Very Basic Soldering and Hardware Terminology

Last week I’ve been moved to the hardware team at Intel which involves soldering and bringing up platforms. In order to better understand my new position I had to do some homework. But since I don’t like wasting my time. Here it is. Most is take from Wikipedia and Internet references mentioned below, but I feel that anyone who’s going to be doing some soldering would need to know this stuff.

Soldering Basics

3 different types of fluxes.

  1. Water-soluble fluxes – higher activity fluxes designed to be removed with water after soldering (no VOCs required for removal).
  2. No-clean fluxes – mild enough to not “require” removal due to their non-conductive and non-corrosive residue. These fluxes are called “no-clean” because the residue left after the solder operation is non-conductive and won’t cause electrical shorts; nevertheless they leave a plainly visible white residue that resembles diluted bird-droppings. No-clean flux residue is acceptable on all 3 classes of PCBs as defined by IPC-610 provided it does not inhibit visual inspection, access to test points, or have a wet, tacky or excessive residue that may spread onto other areas. Connector mating surfaces must also be free of flux residue. Finger prints in no clean residue is a class 3 defect.
  3. Traditional rosin fluxes – available in non-activated (R), mildly activated (RMA) and activated (RA) formulations. RA and RMA fluxes contain rosin combined with an activating agent, typically an acid, which increases the wettability of metals to which it is applied by removing existing oxides. The residue resulting from the use of RA flux is corrosive and must be cleaned. RMA flux is formulated to result in a residue which is not significantly corrosive, with cleaning being preferred but optional.

Flux is commonly cleaned off with IPA (Isopropyl) Acohol, a horsehair brush and some lint free tissues.

 

3 Different types of Process for Soldering

  1. Soft soldering, which originally used a tin/lead alloy as the filler metal,
  2. silver soldering, which uses an alloy containing silver,
  3. brazing which uses a brass alloy for the filler.

In the lab it seems we use #1.

Metling pointing

The most common tin/lead alloy  #1 Sn(Tin)63 Pb(Lead)37 has a melting point of 361°F

#1. 63/37: melts at 183 °C (361 °F) (eutectic: the only mixture that melts at a point, instead of over a range)
#2. 60/40: melts between 183–190 °C (361–374 °F)
#3. 50/50: melts between 183–215 °C (361–419 °F)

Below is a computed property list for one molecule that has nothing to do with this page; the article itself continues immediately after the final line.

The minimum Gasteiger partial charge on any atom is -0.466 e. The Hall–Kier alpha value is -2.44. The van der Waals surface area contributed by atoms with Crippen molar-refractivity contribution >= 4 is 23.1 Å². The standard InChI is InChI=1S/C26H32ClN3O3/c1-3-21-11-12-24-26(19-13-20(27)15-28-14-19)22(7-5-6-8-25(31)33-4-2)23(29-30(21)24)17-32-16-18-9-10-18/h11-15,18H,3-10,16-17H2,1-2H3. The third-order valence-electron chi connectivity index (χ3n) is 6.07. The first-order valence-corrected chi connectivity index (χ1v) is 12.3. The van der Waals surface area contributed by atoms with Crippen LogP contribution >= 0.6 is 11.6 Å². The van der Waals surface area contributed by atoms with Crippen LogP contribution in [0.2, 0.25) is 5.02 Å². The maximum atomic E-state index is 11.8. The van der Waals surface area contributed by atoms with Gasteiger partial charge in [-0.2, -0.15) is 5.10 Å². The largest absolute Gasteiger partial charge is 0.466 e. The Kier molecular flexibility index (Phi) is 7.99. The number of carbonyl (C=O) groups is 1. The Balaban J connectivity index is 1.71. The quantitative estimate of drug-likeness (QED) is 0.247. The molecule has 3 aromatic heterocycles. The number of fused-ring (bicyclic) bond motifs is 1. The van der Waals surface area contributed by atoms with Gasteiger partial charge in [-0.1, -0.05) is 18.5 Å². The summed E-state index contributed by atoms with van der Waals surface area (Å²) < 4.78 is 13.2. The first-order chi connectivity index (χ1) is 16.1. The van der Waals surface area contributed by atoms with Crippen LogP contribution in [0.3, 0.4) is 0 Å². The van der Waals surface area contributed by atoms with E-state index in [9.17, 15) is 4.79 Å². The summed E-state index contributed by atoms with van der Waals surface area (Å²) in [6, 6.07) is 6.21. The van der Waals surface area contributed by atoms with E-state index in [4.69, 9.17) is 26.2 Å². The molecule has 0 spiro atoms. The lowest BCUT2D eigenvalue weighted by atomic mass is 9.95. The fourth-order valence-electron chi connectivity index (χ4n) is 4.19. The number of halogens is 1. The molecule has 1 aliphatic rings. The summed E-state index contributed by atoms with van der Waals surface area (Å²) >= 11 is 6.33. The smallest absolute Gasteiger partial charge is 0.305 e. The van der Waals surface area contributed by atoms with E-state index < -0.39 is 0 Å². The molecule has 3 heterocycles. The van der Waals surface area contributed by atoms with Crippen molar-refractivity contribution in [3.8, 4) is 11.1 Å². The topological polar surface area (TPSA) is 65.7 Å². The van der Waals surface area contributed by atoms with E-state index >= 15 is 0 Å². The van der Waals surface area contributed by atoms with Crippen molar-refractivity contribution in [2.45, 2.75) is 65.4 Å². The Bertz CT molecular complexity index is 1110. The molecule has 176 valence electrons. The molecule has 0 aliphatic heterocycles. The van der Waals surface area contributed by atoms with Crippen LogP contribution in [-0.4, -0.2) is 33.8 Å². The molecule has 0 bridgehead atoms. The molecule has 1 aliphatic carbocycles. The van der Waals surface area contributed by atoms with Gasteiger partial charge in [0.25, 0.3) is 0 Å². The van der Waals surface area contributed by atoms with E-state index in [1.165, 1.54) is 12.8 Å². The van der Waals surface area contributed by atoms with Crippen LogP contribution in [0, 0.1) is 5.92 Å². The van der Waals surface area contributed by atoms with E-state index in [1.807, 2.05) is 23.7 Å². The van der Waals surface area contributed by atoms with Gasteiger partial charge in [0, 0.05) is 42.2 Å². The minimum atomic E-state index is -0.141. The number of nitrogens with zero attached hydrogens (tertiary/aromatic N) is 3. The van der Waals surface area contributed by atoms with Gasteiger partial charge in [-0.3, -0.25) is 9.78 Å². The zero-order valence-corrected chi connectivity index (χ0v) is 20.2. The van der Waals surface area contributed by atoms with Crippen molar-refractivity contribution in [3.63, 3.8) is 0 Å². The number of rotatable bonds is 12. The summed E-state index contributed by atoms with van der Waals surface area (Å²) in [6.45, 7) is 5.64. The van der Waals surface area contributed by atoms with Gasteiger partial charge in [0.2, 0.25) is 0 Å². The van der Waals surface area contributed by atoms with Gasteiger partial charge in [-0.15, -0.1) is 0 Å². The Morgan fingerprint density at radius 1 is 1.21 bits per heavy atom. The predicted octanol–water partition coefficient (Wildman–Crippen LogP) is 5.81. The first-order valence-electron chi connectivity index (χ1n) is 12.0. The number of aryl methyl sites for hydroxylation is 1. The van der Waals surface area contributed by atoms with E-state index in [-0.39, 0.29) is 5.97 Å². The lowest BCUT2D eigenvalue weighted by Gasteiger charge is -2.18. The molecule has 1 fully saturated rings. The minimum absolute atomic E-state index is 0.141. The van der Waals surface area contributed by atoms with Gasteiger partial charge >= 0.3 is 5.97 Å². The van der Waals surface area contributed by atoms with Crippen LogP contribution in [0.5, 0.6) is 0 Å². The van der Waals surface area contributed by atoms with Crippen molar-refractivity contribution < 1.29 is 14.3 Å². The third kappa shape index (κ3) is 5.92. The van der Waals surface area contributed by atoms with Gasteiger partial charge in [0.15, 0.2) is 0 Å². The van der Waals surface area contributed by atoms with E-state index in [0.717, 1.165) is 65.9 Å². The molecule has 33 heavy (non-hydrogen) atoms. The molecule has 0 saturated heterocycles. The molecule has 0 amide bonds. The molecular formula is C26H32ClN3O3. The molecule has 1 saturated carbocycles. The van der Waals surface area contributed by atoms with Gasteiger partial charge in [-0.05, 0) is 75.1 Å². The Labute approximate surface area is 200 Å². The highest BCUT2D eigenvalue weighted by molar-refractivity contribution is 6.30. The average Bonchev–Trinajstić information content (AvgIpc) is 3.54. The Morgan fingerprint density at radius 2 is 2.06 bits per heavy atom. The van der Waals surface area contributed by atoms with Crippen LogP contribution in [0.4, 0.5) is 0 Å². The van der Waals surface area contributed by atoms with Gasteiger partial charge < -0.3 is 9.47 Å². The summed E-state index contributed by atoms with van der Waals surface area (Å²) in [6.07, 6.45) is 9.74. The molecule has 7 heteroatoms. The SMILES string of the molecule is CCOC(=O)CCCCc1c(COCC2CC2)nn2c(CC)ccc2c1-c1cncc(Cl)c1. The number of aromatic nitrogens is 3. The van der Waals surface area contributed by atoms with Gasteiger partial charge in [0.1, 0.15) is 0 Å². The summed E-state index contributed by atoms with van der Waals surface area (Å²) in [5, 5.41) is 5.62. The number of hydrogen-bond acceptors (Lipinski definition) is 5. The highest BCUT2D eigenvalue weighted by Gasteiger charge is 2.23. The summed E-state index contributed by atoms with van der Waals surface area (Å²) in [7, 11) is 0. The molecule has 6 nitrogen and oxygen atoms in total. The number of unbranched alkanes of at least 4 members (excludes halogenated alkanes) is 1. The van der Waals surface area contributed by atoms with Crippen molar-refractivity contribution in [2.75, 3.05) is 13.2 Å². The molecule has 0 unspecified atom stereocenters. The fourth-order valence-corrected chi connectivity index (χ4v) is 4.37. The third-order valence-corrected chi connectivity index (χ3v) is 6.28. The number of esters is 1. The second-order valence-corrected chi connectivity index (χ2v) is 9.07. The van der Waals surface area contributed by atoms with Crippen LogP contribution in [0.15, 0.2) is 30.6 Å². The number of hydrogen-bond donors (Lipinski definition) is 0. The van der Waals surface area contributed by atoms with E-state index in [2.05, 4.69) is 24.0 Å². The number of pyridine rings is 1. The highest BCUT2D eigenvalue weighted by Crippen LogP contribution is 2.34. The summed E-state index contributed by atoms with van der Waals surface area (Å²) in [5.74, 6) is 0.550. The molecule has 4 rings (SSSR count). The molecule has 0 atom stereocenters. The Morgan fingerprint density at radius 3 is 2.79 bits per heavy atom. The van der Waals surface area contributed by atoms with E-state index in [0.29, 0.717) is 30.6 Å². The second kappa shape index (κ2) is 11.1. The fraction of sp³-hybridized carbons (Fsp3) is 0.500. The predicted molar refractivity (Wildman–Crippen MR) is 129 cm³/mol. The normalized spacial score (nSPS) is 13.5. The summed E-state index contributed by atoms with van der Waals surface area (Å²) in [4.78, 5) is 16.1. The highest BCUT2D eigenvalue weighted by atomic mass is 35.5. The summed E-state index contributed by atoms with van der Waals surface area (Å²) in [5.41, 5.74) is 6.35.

The most commonly lead free alloy referred to as SAC 305, has a melting point of 422°F

eutectic
eutectic (yoo tech-tick)is when a solution has the lowest possible melting point minimizes heat stress on electronic components during soldering. And, having no plastic phase allows for quicker wetting as the solder heats up, and quicker setup as the solder cools. A non-eutectic formulation must remain still as the temperature drops through the liquidus and solidus temperatures. Any movement during the plastic phase may result in cracks, resulting in an unreliable joint.

Electrical and Hardware.

Ohms Law

Ohms law is Voltage = I (Current in AMPS) times Resistance in ohms

This is useful knowledge for designing a circuit and controlling current.

Ohms can be though of units of resistance.

Resistance

Resistors are electronic components which have a specific resistance to electricity, which limits the flow of electrons which pass through it. They only consume power come to think of it. They are measured in ohms. You can have a resistor with 0 ohms and it will have no resistance, which would be the equivalent of a straight-through connection. Using an ohm meter can let you measure it if you don’t know what it is. They also have fault tolerances of 1% or 5% depending on how accurate you need them to be.

 

References.

http://en.wikipedia.org/wiki/Soldering

http://en.wikipedia.org/wiki/Ohm’s_law

http://www.paceworldwide.com/pacenter/soldering/lead-free-vs.-leaded-solder

https://learn.sparkfun.com/tutorials/voltage-current-resistance-and-ohms-law

https://learn.sparkfun.com/tutorials/resistors

 

 

 

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About Zerin

But can you show me the source code?

Posted on November 5, 2014, in Computers and Internet and tagged , , , . Bookmark the permalink. Leave a comment.

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